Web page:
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Least Expensive Metros Experience Faster Rent Growth Nationwide

With median prices in some U.S. metro areas at nearly $3,000 a month, the financial pain of paying sky-high rent is a reality for many Americans. Meanwhile, in certain metros among the country's 50 largest markets, renters can still find relative affordability, according to the Realtor.com Monthly Rental Report.

Oklahoma City is the only metro among the 50 largest in the nation where renters can find a median-priced apartment for less than $1,000 a month. The report showed that Oklahoma City offered the lowest monthly rental price in January, at $982.


  • January 2023 marks the twelfth month of slowing rent growth, and sixth month in a row with a single-digit rate of increase for 0-2 bedroom properties (2.9% Y/Y).
  • The median asking rent in the 50 largest metros declined to $1,726, down by $7 from last month and $80 from peak.
  • Rent growth keeps cooling for all unit sizes. Rent by size: Studio: $1,417, up 3.9% ($54) year-over-year; 1-bed: $1,609, up 2.8% ($44) year-over-year; 2-bed: $1,934, up 2.5% ($47) year-over-year.
  • Faster rent growth was seen in some of the least expensive rental markets such as Indianapolis, IN (10.5%), Birmingham, AL (8.8%), Columbus, OH (8.3%), raising affordability concerns.

There are 10 markets where median monthly rents are lower than $1,300, according to the report. Half are in the Midwest, four are in the South, and one is in the Northeast. None are in the West.

The least expensive markets are:

  1. Oklahoma City - $982
  2. Louisville, Ky. - $1,167
  3. Birmingham, Ala. - $1,178
  4. Rochester, N.Y. - $1,235
  5. Columbus, Ohio - $1,242
  6. Indianapolis$1,266
  7. Memphis, Tenn. - $1,274
  8. St. Louis, Mo. - $1,279
  9. Cleveland - $1,290
  10. Kansas City, Mo./Kan. - $1,298

Renters looking to take advantage of the best possible prices should move quickly. While the rents in these metros are the lowest among the 50 largest, for many of them, prices are increasing at a faster rate than in the rest of the country.

"With high rents across the country, places that offer relative affordability tend to be in high demand, which means more competition and that these lower prices might not last," said Realtor.com Chief Economist Danielle Hale. "Many of these metros have fewer available rental homes than previous months, and fewer apartments to choose from means prices are likely to go up. Cities including IndianapolisBirminghamColumbus, Kansas City, Cleveland, and Rochester are among the more affordable metros that experienced the fastest year-over-year price increases in January 2023, leaving few metros that are maintaining their current level of affordability."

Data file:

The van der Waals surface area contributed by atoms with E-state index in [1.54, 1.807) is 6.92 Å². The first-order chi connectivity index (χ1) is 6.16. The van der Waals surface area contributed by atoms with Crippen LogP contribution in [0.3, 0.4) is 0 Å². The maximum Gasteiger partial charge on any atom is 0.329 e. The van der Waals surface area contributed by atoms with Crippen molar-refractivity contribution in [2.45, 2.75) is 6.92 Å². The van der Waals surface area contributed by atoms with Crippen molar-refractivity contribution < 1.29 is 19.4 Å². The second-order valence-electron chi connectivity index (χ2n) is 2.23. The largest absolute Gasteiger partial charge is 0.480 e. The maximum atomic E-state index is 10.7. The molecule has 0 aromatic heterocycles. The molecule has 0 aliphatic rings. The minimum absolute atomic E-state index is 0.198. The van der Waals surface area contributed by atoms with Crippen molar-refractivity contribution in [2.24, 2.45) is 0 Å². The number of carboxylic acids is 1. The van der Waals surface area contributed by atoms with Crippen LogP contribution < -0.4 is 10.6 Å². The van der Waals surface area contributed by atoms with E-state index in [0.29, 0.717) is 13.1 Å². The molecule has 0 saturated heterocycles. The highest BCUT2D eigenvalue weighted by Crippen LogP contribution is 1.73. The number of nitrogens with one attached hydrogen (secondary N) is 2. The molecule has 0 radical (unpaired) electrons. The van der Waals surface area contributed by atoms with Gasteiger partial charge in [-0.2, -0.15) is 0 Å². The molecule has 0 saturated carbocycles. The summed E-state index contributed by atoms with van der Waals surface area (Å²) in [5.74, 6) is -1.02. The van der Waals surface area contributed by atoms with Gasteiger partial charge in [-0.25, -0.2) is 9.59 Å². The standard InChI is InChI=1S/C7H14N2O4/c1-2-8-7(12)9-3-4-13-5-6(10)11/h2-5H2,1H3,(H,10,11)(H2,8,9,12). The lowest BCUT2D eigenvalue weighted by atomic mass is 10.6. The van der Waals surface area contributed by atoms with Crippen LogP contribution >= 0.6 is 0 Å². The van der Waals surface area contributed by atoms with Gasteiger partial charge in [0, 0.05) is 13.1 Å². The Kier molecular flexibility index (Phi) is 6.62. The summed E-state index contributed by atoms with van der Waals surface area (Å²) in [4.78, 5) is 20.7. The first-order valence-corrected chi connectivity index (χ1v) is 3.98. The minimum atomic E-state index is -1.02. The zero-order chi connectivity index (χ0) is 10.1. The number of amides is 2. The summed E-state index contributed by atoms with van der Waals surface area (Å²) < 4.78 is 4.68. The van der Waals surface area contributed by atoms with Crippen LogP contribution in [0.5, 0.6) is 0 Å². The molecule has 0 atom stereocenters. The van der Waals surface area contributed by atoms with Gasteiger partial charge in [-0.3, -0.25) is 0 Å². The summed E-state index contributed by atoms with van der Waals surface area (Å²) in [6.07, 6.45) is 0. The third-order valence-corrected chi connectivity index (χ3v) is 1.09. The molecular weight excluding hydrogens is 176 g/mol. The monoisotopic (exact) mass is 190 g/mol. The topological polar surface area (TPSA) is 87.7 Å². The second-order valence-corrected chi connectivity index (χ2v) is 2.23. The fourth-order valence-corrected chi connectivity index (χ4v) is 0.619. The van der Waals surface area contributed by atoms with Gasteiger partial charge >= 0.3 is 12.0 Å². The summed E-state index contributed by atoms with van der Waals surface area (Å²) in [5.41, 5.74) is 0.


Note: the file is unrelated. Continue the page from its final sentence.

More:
Many of these areas also have less rental availability than in past years, suggesting that affordable metros are increasing in popularity. For example, in the fourth quarter of 2022, the average rental vacancy rate across these least expensive markets was 7.6% — a significant drop from the 9.7% vacancy rate in the fourth quarter 2017. However, seven of the most-affordable areas still had greater vacancy rates than the country's average, which was last tracked at 5.8% nationwide.

Nationwide, rent growth for studio to two-bedroom properties continued to slow. Median rent was down 2.9% year-over-year, the lowest growth rate in 22 months. In comparison, January 2022 rent was up 16.2% from the year prior.

Last month was the twelfth month of cooling rent growth and the sixth month in a row with a single-digit rate increase. The median asking rent in the 50 largest metros declined to $1,726, down by $7 from last month and $80 less than the August 2022 peak of $1,806. Yet, rental prices are still up 20.6% ($295 higher) from pre-pandemic January 2020.

To read the full report, including more data, charts and methodology, click here.

About Author: Demetria Lester

Demetria C. Lester is a reporter for DS News and MReport magazines with more than eight years of writing experience. She has served as content coordinator and copy editor for the Los Angeles Daily News and the Orange County Register, in addition to 11 other Southern California publications. A former editor-in-chief at Northlake College and staff writer at her alma mater, the University of Texas at Arlington, she has covered events such as the Byron Nelson and Pac-12 Conferences, progressing into her freelance work with the Dallas Wings and D Magazine. Currently located in Dallas, Texas, Lester is an avid jazz lover and likes to read. She can be reached at [email protected].

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